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NASCAR drives closer to diversity goal
The panel's point was it's not very many, and they said one reason was there are only six black head coaches of the 119 college football teams. If you're going to learn the trade and hone your skills as a coach, they said you need to be able to do it at the college level so you have experience when you get to the NFL. As one of my favorite coaches, Jerry Glanville, said, "NFL stood for 'Not For Long.'" The panel said part of the problem is most football players don't retire and become coaches. It's a lot like our sport. Not a lot of drivers retire and become owners. There are a few, but not many.
If you're a football player, and you're making millions, why do you want to become a coach and make a few million? If you're a race car driver, and you're making millions, why do you want to become an owner and make a few million? Money follows money. That's probably one of the reasons why there aren't more owner/drivers. It's difficult to do, and the NFL is in the same situation. There aren't enough African-American coaches in the college ranks to move up to the NFL. Diversity in motor sports had a pretty good year if you think about how people have followed Danica Patrick and her successes. She had two top-five finishes this past year, and she's moving up to the best team in Indy Car, Andretti Green Racing, so that's a big step. Melanie Troxel had the best season overall for all women in motor sports. She won two events and led the standings, finishing fourth overall in the NHRA's Top Fuel division so it was a great season by her. Along with Troxel in drag racing, Erica Enders in pro stock had a pretty impressive year, making it to a few final rounds. Katherine Legge had a pretty solid season in Champ Car. She had four top-10s and led a race in Champ Car, something no woman had ever done.
In NASCAR, Juan Pablo Montoya came over from Formula One with a strong following and reputation. It's a huge accomplishment for NASCAR's diversity program to lure someone like that away from F1. He's looked pretty good in the few races he's been in. He's not lost on the track, and he's got a pretty good feel for the cars, which ought to give him a good jump-start for the '07 season. Montoya is a huge asset as far as diversity goes. At Atlanta, Bill Lester became the first African-American driver to qualify for a Cup race in 20 years. He started 19th at Atlanta last March, and he also made the race at Michigan in June. Diversity isn't going to happen overnight. It's a slow process. NASCAR is working very hard at all levels, but in order to have diversity in our sport, we've got to start at the very grass roots, just like you develop any other product. You've got to get young kids interested in the sport so there will be diversity and a good balance down the road. If you think about the programs that NASCAR has started, you could say, "Well, they haven't had that much success." But I see the fruits of their labors starting to pay off. Erin Crocker has made some inroads, and Lester has been impressive. A friend of mine in Franklin, Tenn., Joe Henderson, had a chance with the organization formerly known as MB2 Motorsports.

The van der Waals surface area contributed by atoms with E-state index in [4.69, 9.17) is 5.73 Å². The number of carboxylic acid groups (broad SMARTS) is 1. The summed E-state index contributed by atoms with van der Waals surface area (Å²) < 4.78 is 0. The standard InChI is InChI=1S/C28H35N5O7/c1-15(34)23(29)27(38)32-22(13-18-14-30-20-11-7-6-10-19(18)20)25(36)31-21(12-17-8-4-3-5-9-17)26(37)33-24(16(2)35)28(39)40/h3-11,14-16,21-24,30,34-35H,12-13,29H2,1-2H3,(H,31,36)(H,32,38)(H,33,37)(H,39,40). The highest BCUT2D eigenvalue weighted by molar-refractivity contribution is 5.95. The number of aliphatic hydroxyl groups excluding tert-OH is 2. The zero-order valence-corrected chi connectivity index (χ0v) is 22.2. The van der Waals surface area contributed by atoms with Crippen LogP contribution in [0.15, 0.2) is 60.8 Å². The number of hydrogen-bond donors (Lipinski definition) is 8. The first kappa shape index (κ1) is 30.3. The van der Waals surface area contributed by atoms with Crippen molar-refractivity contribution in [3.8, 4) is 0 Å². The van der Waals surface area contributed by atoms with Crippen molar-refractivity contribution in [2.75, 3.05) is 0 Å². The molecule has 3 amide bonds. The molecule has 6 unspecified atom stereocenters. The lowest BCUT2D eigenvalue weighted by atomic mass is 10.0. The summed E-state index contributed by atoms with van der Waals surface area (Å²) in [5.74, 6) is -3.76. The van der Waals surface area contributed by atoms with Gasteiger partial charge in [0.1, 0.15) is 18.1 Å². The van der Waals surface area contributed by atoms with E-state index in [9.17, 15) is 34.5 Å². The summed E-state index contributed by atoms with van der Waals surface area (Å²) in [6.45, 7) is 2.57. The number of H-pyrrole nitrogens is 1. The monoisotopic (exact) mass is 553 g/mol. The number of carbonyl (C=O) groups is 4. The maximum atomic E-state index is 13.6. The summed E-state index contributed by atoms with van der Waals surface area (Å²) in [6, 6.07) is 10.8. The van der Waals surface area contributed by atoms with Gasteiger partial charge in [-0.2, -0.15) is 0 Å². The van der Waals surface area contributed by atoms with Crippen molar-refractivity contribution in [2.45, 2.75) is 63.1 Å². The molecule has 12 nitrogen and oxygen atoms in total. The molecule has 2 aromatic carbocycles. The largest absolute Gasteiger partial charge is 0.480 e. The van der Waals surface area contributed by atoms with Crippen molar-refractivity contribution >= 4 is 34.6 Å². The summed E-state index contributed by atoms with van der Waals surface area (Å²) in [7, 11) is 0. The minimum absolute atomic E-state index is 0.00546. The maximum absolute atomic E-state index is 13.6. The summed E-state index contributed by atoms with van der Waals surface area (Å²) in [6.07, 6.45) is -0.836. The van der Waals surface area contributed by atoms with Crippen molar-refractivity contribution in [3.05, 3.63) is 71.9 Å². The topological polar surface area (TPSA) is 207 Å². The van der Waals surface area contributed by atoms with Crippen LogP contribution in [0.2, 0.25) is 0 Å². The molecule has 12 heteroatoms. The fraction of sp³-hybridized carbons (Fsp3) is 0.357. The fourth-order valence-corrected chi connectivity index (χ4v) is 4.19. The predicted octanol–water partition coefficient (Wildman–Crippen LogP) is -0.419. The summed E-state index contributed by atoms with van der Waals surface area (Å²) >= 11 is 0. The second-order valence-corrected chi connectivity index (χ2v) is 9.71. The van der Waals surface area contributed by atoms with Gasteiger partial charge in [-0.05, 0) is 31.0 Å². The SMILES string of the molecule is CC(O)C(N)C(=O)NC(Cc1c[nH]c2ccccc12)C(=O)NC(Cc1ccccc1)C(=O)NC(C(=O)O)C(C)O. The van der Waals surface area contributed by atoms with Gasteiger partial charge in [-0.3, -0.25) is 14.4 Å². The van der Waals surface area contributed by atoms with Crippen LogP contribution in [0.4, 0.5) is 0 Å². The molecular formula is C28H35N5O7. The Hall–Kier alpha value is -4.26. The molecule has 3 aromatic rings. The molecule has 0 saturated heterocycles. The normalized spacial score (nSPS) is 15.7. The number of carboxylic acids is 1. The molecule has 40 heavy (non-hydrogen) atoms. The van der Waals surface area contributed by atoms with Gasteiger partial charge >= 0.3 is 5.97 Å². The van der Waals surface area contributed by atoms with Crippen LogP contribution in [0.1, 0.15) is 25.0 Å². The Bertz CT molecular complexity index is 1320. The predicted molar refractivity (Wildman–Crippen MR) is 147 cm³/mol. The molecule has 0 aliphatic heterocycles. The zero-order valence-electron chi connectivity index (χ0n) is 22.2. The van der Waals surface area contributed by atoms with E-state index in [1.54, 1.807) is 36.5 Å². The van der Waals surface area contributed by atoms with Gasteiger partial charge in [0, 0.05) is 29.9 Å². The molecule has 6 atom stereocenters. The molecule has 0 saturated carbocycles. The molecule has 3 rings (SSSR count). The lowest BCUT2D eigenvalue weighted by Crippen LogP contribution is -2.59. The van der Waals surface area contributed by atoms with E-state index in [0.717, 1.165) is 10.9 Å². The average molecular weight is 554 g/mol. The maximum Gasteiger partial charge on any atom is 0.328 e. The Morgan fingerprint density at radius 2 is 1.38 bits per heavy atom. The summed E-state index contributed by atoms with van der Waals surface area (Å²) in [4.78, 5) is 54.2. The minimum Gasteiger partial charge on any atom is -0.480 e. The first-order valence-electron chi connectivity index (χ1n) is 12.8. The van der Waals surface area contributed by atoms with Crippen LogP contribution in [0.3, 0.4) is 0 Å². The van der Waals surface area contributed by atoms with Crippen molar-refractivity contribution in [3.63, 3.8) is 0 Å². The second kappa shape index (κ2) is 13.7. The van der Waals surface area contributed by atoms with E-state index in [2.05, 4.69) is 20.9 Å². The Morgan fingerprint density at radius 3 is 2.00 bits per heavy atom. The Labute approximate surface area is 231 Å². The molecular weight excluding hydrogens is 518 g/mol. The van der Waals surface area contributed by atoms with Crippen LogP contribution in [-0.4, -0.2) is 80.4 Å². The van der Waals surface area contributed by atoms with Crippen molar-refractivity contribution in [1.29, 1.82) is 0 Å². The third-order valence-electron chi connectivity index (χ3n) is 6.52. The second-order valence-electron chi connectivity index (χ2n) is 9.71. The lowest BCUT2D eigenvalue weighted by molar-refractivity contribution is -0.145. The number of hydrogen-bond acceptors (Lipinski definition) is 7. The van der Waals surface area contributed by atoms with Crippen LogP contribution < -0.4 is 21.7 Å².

In 2005, Allison Duncan was the first Drive for Diversity participant to win a race with Bill McAnally and Richard Childress Racing. She posted 14 top-five finishes and 17 top 10s in 18 races and had two victories at Stockton 99 Speedway in California. She has shown promise. Aric Almirola has had some pretty good success in the Busch Series and the Craftsman Truck Series. Jesus Hernandez will be in the truck series in 2007. Not too terribly long ago, there was no diversity program, and there were no opportunities for young women, hispanics or African-Americans. Now, the program improves and grows every year, and the participants show that they have what it takes. All professional sports today are certainly struggling with diversity. But NASCAR has really taken the bull by the horns and will see the fruits of its labor in the very near future. NASCAR should stop developing cars and work on developing drivers. Let the teams build the cars, and NASCAR can provide money and resources to develop drivers. That's my recommendation for the future.